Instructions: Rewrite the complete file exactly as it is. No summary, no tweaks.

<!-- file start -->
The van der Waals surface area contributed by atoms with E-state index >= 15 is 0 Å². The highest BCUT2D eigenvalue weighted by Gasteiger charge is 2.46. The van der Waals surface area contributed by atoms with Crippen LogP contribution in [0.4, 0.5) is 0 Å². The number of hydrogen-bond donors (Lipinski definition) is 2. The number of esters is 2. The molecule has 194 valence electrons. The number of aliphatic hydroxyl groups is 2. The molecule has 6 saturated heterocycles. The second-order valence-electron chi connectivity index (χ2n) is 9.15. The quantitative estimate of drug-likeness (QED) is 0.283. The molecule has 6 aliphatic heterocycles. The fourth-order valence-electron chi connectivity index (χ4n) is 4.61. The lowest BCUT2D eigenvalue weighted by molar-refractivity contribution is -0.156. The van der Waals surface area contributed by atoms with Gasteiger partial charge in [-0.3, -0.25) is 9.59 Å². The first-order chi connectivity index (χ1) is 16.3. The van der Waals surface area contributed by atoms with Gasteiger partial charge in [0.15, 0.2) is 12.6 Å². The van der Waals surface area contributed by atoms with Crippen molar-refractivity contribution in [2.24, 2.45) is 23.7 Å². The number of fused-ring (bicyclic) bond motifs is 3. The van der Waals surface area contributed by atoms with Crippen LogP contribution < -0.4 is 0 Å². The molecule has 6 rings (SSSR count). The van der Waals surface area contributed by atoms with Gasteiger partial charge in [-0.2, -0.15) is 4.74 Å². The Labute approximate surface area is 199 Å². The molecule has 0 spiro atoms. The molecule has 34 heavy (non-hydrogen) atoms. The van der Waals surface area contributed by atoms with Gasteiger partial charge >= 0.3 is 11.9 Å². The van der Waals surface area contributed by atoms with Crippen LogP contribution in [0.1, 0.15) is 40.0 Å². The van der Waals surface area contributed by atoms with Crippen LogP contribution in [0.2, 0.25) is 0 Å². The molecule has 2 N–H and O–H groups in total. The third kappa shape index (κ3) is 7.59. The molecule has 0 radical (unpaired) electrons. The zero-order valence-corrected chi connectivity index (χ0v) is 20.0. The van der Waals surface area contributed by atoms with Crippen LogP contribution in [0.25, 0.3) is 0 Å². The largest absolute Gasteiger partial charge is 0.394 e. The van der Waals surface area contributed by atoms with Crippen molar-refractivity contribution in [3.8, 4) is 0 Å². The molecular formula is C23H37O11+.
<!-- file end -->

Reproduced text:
The van der Waals surface area contributed by atoms with E-state index >= 15 is 0 Å². The highest BCUT2D eigenvalue weighted by Gasteiger charge is 2.46. The van der Waals surface area contributed by atoms with Crippen LogP contribution in [0.4, 0.5) is 0 Å². The number of hydrogen-bond donors (Lipinski definition) is 2. The number of esters is 2. The molecule has 194 valence electrons. The number of aliphatic hydroxyl groups is 2. The molecule has 6 saturated heterocycles. The second-order valence-electron chi connectivity index (χ2n) is 9.15. The quantitative estimate of drug-likeness (QED) is 0.283. The molecule has 6 aliphatic heterocycles. The fourth-order valence-electron chi connectivity index (χ4n) is 4.61. The lowest BCUT2D eigenvalue weighted by molar-refractivity contribution is -0.156. The van der Waals surface area contributed by atoms with Gasteiger partial charge in [-0.3, -0.25) is 9.59 Å². The first-order chi connectivity index (χ1) is 16.3. The van der Waals surface area contributed by atoms with Gasteiger partial charge in [0.15, 0.2) is 12.6 Å². The van der Waals surface area contributed by atoms with Crippen molar-refractivity contribution in [2.24, 2.45) is 23.7 Å². The number of fused-ring (bicyclic) bond motifs is 3. The van der Waals surface area contributed by atoms with Crippen LogP contribution < -0.4 is 0 Å². The molecule has 6 rings (SSSR count). The van der Waals surface area contributed by atoms with Gasteiger partial charge in [-0.2, -0.15) is 4.74 Å². The Labute approximate surface area is 199 Å². The molecule has 0 spiro atoms. The molecule has 34 heavy (non-hydrogen) atoms. The van der Waals surface area contributed by atoms with Gasteiger partial charge >= 0.3 is 11.9 Å². The van der Waals surface area contributed by atoms with Crippen LogP contribution in [0.1, 0.15) is 40.0 Å². The van der Waals surface area contributed by atoms with Crippen LogP contribution in [0.2, 0.25) is 0 Å². The molecule has 2 N–H and O–H groups in total. The third kappa shape index (κ3) is 7.59. The molecule has 0 radical (unpaired) electrons. The zero-order valence-corrected chi connectivity index (χ0v) is 20.0. The van der Waals surface area contributed by atoms with Crippen LogP contribution in [0.25, 0.3) is 0 Å². The largest absolute Gasteiger partial charge is 0.394 e. The van der Waals surface area contributed by atoms with Crippen molar-refractivity contribution in [3.8, 4) is 0 Å². The molecular formula is C23H37O11+.